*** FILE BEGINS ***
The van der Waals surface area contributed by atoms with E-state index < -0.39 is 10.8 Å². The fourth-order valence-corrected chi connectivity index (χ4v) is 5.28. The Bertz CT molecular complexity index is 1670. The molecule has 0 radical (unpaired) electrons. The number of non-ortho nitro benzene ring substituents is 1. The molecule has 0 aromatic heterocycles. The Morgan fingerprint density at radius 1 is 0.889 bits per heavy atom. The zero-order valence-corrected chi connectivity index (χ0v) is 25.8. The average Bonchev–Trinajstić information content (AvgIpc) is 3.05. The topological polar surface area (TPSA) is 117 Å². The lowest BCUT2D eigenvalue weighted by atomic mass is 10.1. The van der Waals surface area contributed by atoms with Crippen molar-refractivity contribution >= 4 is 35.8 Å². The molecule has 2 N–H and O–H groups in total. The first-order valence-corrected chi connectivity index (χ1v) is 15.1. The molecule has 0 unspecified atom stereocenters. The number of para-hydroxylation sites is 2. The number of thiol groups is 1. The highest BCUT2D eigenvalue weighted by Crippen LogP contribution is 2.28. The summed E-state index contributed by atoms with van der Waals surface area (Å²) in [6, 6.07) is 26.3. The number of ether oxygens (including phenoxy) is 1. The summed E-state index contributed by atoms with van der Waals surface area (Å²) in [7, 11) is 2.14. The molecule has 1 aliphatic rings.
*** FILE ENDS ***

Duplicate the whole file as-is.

The van der Waals surface area contributed by atoms with E-state index < -0.39 is 10.8 Å². The fourth-order valence-corrected chi connectivity index (χ4v) is 5.28. The Bertz CT molecular complexity index is 1670. The molecule has 0 radical (unpaired) electrons. The number of non-ortho nitro benzene ring substituents is 1. The molecule has 0 aromatic heterocycles. The Morgan fingerprint density at radius 1 is 0.889 bits per heavy atom. The zero-order valence-corrected chi connectivity index (χ0v) is 25.8. The average Bonchev–Trinajstić information content (AvgIpc) is 3.05. The topological polar surface area (TPSA) is 117 Å². The lowest BCUT2D eigenvalue weighted by atomic mass is 10.1. The van der Waals surface area contributed by atoms with Crippen molar-refractivity contribution >= 4 is 35.8 Å². The molecule has 2 N–H and O–H groups in total. The first-order valence-corrected chi connectivity index (χ1v) is 15.1. The molecule has 0 unspecified atom stereocenters. The number of para-hydroxylation sites is 2. The number of thiol groups is 1. The highest BCUT2D eigenvalue weighted by Crippen LogP contribution is 2.28. The summed E-state index contributed by atoms with van der Waals surface area (Å²) in [6, 6.07) is 26.3. The number of ether oxygens (including phenoxy) is 1. The summed E-state index contributed by atoms with van der Waals surface area (Å²) in [7, 11) is 2.14. The molecule has 1 aliphatic rings.